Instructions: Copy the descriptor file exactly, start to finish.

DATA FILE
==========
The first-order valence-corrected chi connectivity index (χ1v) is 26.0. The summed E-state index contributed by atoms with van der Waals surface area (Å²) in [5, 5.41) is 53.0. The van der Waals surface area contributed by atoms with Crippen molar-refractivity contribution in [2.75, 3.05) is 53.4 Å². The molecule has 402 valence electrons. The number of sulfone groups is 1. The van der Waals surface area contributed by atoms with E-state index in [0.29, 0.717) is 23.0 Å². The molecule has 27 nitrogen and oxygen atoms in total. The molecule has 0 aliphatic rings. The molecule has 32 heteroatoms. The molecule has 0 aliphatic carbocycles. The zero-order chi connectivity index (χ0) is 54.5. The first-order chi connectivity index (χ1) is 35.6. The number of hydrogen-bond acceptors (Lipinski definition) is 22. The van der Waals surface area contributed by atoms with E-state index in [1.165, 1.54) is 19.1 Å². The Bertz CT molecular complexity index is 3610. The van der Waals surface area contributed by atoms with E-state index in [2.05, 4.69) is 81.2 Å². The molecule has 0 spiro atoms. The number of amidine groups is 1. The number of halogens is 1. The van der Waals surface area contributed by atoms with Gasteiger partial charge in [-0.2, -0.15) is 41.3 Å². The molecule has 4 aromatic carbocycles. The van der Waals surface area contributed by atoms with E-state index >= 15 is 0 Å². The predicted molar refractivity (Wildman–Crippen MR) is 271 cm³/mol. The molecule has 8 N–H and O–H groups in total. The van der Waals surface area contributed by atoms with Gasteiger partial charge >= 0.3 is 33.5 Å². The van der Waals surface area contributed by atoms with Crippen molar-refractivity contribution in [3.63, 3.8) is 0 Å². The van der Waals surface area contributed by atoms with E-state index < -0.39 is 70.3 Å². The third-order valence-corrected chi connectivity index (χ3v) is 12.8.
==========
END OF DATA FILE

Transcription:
The first-order valence-corrected chi connectivity index (χ1v) is 26.0. The summed E-state index contributed by atoms with van der Waals surface area (Å²) in [5, 5.41) is 53.0. The van der Waals surface area contributed by atoms with Crippen molar-refractivity contribution in [2.75, 3.05) is 53.4 Å². The molecule has 402 valence electrons. The number of sulfone groups is 1. The van der Waals surface area contributed by atoms with E-state index in [0.29, 0.717) is 23.0 Å². The molecule has 27 nitrogen and oxygen atoms in total. The molecule has 0 aliphatic rings. The molecule has 32 heteroatoms. The molecule has 0 aliphatic carbocycles. The zero-order chi connectivity index (χ0) is 54.5. The first-order chi connectivity index (χ1) is 35.6. The number of hydrogen-bond acceptors (Lipinski definition) is 22. The van der Waals surface area contributed by atoms with E-state index in [1.165, 1.54) is 19.1 Å². The Bertz CT molecular complexity index is 3610. The van der Waals surface area contributed by atoms with E-state index in [2.05, 4.69) is 81.2 Å². The molecule has 0 spiro atoms. The number of amidine groups is 1. The number of halogens is 1. The van der Waals surface area contributed by atoms with Gasteiger partial charge in [-0.2, -0.15) is 41.3 Å². The molecule has 4 aromatic carbocycles. The van der Waals surface area contributed by atoms with E-state index >= 15 is 0 Å². The predicted molar refractivity (Wildman–Crippen MR) is 271 cm³/mol. The molecule has 8 N–H and O–H groups in total. The van der Waals surface area contributed by atoms with Gasteiger partial charge >= 0.3 is 33.5 Å². The van der Waals surface area contributed by atoms with Crippen molar-refractivity contribution in [3.63, 3.8) is 0 Å². The van der Waals surface area contributed by atoms with E-state index < -0.39 is 70.3 Å². The third-order valence-corrected chi connectivity index (χ3v) is 12.8.